Emissions from Keystone XL Pipeline Could Be Much Larger than Predicted

The Nicholas Institute for Environmental Policy Solutions at Duke University
The Nicholas Institute for Environmental Policy Solutions at Duke University

Editor’s Note: While Tim Profeta is on vacation, Jeremy Tarr, policy associate in the Climate and Energy Program at Duke’s Nicholas Institute for Environmental Policy Solutions, will author The Climate Post. Tim will post again August 28.

A new economic study in the journal Nature Climate Change finds that the proposed Keystone XL pipeline, which would run from Canada to Nebraska, linking existing pipelines to carry oil to refineries in the Gulf of Mexico, could produce four times more greenhouse gases than the U.S. State Department calculated in January. In its final environmental review, the State Department predicted the pipeline would create between 1 million and 27 million metric tons of carbon dioxide emissions annually—compared with 100 to 110 million metric tons yearly according to the Nature Climate Change study. The State Department’s estimate did not take into account that oil from the pipeline is likely to decrease prices and increase consumption.

“There is no indication that the State Department took the market implication into consideration,” said lead author Peter Erickson of the Stockholm Environment Institute.

“Our simple model shows that, to the extent that Keystone XL leads to greater oil sands production, the pipeline’s effect on oil prices could substantially increase its total GHG impact,” said the study, which noted that for every barrel of increased crude oil production in the Canadian tar sands, global oil consumption could rise by 0.6 barrels.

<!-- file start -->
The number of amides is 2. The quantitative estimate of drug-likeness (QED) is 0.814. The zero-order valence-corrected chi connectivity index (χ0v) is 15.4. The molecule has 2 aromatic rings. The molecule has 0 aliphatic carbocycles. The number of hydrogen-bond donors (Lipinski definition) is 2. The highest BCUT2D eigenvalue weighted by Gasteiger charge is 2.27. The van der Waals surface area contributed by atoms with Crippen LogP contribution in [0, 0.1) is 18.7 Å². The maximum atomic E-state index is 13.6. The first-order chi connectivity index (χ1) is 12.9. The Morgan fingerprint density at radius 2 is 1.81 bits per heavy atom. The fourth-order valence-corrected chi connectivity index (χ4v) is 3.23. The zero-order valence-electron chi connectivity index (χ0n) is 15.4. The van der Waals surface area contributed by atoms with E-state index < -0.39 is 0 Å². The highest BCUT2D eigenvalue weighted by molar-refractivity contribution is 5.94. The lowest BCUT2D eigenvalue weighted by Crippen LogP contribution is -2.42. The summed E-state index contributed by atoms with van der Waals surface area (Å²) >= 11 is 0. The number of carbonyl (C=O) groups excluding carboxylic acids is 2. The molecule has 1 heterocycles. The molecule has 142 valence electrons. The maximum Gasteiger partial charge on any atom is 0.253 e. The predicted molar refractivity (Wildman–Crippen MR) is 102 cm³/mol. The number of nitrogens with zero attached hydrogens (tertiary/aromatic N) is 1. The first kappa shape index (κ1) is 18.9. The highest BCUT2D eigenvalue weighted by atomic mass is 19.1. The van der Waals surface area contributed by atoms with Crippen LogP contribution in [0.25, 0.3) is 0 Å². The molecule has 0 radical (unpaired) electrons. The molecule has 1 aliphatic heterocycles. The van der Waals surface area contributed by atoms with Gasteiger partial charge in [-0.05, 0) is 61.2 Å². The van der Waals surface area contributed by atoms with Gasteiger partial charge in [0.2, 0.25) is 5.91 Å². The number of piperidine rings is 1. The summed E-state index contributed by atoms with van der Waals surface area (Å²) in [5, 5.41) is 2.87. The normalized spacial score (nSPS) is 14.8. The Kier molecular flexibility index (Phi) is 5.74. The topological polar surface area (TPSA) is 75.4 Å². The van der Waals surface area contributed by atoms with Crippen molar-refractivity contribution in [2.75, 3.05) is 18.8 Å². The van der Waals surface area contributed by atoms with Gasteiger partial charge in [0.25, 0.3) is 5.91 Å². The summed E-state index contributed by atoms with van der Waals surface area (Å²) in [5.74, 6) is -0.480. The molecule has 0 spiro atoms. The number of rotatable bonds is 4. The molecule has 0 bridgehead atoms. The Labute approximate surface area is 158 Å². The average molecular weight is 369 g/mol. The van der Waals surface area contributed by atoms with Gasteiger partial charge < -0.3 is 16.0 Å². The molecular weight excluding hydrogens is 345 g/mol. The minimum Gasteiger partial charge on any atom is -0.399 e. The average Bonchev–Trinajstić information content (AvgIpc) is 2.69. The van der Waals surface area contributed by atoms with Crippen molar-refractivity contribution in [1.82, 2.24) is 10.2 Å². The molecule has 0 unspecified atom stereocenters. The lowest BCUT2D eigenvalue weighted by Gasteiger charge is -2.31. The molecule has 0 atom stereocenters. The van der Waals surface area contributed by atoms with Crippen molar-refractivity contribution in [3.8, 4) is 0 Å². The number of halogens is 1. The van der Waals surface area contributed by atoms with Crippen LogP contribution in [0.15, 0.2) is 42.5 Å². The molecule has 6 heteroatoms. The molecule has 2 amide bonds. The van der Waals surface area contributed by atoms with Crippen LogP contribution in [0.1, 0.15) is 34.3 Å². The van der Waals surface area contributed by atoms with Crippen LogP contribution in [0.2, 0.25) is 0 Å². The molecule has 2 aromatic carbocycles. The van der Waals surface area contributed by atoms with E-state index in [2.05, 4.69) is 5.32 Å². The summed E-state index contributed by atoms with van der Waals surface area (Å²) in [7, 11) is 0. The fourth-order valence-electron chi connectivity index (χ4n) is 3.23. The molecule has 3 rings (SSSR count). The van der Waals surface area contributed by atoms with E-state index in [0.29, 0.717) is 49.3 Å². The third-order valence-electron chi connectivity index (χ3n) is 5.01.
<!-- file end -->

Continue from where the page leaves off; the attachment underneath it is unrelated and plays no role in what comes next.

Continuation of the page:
The analysis supports earlier warnings by the U.S. Environmental Protection Agency that the State Department study failed to account for the market increase.

Studies Paint Grim Climate Change Picture

A 26-page draft United Nations report finds that cuts in greenhouse gas emissions of 40 to 70 percent from 2010 levels would be needed by 2050 to avoid the worst effects of global warming.

“Deep cuts in greenhouse gas emissions to limit warming to 2 degrees C … remain possible, yet will entail substantial technological, economic, institutional, and behavioral changes,” said the draft report, which sums up the three Intergovernmental Panel on Climate Change reports published over the last year. The report is intended to serve as a guide for the nearly 200 governments slated to hash out a deal to combat climate change at U.N. Conference of the Parties (COP) talks in Paris in 2015.

Even if negotiators reach a deal in Paris, it may not be enough to limit temperatures to 2 degrees Celsius above pre-industrial temperatures. That’s according to a new study from MIT.